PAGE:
Hardy Asters are a very popular flower for late summer and autumn. When they bloom, they look similar to daisies, and people often like to use them as flowers in bouquets. However, these flowers are not ideal for cutting gardens. Asters come in many different colors, but are typically found in shades of blue or lavender. Hardy Asters, like its fellow autumn perennial the Hardy Mum, can find difficulty surviving winters to regrow in spring, but with proper care, this can be achieved. In this article, we will be looking at the proper way to care for Hardy Asters, as well as what makes these autumn flowers so special!
Asters are such a cherished autumn flower, that many hybrids have been created that give the plant a wide range of colors, heights and other characteristics. They are classified as perennials, and in the right conditions can survive winters depending on how harsh the climate is. Typically, Asters can survive in USDA Growing Zones 3-9. Asters should be planted in the spring, like Hardy Mums, to promote root growth throughout the growing season. Plants should be lightly fertilized, avoiding excess nitrogen in the formula as this will cause the growth of excessive foliage. Asters like well-drained soil that is slightly alkaline to acidic. They should be situated in full sun if available, but can also do well in partial shade. Asters should be watered daily in the mornings, but DO NOT water the leaves, as Hardy Asters are very vulnerable to leaf fungus.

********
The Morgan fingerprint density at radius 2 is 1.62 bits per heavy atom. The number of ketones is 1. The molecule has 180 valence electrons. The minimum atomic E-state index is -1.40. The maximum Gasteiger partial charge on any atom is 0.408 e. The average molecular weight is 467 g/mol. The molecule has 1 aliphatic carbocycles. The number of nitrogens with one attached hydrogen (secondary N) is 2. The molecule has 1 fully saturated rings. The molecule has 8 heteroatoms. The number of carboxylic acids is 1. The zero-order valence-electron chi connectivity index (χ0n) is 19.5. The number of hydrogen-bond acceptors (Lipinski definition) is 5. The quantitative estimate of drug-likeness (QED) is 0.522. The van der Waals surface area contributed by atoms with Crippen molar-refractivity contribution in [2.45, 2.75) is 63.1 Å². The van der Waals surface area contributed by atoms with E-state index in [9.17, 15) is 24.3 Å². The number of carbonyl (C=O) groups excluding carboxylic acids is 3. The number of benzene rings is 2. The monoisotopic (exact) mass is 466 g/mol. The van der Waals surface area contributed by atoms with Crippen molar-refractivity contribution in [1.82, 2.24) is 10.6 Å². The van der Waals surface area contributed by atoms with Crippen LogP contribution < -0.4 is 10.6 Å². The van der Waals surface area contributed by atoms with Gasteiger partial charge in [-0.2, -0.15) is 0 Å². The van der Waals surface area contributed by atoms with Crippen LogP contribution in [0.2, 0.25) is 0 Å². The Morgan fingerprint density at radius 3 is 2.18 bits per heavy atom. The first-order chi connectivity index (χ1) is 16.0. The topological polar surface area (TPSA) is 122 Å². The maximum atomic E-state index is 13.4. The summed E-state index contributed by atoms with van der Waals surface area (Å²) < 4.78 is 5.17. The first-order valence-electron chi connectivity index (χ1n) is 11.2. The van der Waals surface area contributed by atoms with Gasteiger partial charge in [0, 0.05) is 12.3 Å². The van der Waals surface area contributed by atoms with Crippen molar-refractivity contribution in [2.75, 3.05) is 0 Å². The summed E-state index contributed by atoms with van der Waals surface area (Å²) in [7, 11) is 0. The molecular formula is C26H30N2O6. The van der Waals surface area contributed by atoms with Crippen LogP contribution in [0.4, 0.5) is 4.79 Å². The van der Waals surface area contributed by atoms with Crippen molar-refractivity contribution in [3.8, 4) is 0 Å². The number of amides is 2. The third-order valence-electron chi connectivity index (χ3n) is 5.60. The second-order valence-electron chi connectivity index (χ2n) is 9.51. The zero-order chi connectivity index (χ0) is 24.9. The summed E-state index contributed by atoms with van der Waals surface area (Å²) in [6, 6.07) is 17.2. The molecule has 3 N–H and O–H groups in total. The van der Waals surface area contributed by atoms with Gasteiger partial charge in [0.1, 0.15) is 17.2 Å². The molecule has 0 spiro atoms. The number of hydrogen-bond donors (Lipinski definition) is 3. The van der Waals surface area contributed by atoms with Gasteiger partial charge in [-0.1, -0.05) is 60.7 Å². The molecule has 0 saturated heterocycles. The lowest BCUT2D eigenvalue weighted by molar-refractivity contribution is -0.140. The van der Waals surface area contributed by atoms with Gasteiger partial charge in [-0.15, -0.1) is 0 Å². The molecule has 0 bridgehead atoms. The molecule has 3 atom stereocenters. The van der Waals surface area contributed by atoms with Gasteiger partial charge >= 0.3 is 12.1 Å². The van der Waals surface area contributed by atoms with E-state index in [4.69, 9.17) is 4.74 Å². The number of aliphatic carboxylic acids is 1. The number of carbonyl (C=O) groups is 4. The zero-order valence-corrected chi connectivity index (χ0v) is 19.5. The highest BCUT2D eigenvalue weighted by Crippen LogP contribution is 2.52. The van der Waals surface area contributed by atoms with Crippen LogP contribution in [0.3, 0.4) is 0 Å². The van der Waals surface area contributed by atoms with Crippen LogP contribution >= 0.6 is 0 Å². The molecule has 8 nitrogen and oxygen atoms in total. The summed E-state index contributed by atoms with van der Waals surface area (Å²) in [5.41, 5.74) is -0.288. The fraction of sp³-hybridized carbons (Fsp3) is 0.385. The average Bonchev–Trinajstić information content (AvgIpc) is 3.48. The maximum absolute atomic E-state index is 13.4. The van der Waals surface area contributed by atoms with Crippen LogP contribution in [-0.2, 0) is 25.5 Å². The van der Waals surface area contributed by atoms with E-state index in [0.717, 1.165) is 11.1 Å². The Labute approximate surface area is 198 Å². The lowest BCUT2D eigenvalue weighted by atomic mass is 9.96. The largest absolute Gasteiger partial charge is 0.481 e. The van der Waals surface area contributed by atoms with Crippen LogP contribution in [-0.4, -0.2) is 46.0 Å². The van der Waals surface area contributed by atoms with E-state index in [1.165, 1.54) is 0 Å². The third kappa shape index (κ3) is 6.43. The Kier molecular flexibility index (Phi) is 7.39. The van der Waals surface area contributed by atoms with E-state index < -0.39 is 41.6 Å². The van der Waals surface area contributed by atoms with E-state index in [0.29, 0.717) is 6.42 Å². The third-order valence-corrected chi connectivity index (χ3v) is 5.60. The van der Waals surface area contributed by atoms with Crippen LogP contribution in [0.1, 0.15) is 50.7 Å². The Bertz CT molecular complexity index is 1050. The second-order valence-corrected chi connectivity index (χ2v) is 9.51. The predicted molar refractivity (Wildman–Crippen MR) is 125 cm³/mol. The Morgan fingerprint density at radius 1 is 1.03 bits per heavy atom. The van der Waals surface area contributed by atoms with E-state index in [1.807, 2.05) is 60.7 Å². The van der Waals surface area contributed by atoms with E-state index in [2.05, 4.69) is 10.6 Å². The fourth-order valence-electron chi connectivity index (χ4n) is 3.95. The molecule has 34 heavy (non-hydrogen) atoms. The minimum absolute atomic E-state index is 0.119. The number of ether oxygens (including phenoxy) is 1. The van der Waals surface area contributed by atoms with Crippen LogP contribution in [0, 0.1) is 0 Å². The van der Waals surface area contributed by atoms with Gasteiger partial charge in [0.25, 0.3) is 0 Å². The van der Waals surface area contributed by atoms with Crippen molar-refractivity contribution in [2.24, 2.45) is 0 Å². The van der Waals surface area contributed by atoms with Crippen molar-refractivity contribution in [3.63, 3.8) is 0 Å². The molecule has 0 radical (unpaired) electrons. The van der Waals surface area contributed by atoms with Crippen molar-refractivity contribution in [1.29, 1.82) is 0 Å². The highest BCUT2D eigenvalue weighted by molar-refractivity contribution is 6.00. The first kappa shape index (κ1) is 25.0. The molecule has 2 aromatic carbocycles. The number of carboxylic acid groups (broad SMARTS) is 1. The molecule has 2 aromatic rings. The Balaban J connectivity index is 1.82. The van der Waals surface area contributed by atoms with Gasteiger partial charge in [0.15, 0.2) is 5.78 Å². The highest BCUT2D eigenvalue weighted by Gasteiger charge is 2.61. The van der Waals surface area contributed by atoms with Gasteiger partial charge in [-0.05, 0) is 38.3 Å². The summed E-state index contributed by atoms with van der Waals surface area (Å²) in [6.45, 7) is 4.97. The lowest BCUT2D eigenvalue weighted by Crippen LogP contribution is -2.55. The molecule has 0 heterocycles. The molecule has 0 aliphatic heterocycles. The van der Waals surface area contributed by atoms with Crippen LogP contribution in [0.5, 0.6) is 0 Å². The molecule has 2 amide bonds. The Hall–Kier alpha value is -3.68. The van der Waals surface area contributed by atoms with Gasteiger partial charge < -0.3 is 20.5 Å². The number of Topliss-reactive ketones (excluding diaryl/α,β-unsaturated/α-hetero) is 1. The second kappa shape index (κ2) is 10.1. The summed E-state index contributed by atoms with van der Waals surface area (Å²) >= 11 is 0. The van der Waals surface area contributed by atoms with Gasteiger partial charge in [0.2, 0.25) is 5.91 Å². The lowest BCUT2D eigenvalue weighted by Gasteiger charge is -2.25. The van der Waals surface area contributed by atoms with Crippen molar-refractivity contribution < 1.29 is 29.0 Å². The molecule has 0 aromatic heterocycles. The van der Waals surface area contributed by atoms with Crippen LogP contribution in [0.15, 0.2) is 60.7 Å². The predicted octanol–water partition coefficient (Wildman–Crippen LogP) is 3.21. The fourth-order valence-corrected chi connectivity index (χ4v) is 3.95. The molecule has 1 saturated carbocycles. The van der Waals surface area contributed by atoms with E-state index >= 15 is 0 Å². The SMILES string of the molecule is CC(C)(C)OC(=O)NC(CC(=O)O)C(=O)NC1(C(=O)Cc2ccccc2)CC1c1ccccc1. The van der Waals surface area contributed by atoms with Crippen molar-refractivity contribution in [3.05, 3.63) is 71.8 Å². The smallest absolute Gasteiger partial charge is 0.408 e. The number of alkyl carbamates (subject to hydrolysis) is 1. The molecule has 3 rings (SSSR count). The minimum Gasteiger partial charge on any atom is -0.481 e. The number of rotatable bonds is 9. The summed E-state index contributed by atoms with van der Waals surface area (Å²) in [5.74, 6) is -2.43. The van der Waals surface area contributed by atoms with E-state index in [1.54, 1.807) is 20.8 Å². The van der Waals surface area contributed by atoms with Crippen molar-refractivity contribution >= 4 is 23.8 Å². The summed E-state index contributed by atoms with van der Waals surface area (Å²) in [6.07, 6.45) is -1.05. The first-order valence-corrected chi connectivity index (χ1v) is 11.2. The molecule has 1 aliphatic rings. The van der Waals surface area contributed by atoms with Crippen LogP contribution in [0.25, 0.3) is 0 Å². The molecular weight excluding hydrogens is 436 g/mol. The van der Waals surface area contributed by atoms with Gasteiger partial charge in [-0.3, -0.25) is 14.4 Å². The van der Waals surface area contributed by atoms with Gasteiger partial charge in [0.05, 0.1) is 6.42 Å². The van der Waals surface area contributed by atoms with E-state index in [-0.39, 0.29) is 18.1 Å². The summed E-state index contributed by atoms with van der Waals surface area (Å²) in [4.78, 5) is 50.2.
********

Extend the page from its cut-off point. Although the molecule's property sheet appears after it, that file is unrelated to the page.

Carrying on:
Additionally, these flowers should be planted around 3-4 feet apart in order to receive proper air circulation. Asters are prone to mildew, and air circulation can help decrease the chances of your plants getting this mildew. This is also why Asters are not ideal in a cutting garden setting. When you plant a cutting garden, everything should be densely packed to allow many different types of flowers to grow in a small space. For more information on cutting gardens, please see our blog post!
Asters can grow anywhere between six inches to six feet, depending on the cultivar and the growing conditions/climate. They will begin to bloom in late summer/early autumn, but some are known to bloom earlier. Asters are also known for attracting bees and butterflies, often hosting butterfly larvae. They are also deer resistant, but may attract pests like aphids and rabbits. Asters are also self-seeding flowers, meaning that at the end of their growing season, they will drop seeds to help promote growth of more flowers in the spring. If you wish to inhibit this growth, simply cut off the blooms at the end of the blooming season. You may also wish to divide the plants in half every few years to spread them out to promote better air circulation.
Overall, Asters are a very popular plant to have in your Autumn garden. Their bright, colorful daisy-like appearance is very popular in bouquets and their affinity with bees and butterflies makes them great to liven up the garden. They are capable of surviving winters, making them a popular perennial that you can enjoy year after year. And with their ability to self-seed, you can be sure that you can have a booming population of these plants within a few years.
For more information on the care of Hardy Asters or other flowers, feel free to contact us with any questions you may have!